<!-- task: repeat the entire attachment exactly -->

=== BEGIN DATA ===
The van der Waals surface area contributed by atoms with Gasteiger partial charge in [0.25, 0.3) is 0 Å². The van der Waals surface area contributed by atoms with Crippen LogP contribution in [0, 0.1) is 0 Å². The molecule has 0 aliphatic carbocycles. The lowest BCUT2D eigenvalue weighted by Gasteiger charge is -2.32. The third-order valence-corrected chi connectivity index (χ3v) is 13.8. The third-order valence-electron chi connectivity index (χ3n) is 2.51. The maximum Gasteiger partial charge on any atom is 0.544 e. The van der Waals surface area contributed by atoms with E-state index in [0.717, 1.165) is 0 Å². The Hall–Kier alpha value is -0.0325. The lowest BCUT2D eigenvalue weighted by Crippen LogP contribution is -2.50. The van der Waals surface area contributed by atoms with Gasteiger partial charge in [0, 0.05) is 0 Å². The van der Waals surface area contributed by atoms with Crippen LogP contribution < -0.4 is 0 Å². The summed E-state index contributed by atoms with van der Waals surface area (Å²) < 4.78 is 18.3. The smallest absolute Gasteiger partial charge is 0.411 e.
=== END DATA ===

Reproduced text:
The van der Waals surface area contributed by atoms with Gasteiger partial charge in [0.25, 0.3) is 0 Å². The van der Waals surface area contributed by atoms with Crippen LogP contribution in [0, 0.1) is 0 Å². The molecule has 0 aliphatic carbocycles. The lowest BCUT2D eigenvalue weighted by Gasteiger charge is -2.32. The third-order valence-corrected chi connectivity index (χ3v) is 13.8. The third-order valence-electron chi connectivity index (χ3n) is 2.51. The maximum Gasteiger partial charge on any atom is 0.544 e. The van der Waals surface area contributed by atoms with E-state index in [0.717, 1.165) is 0 Å². The Hall–Kier alpha value is -0.0325. The lowest BCUT2D eigenvalue weighted by Crippen LogP contribution is -2.50. The van der Waals surface area contributed by atoms with Gasteiger partial charge in [0, 0.05) is 0 Å². The van der Waals surface area contributed by atoms with Crippen LogP contribution < -0.4 is 0 Å². The summed E-state index contributed by atoms with van der Waals surface area (Å²) < 4.78 is 18.3. The smallest absolute Gasteiger partial charge is 0.411 e.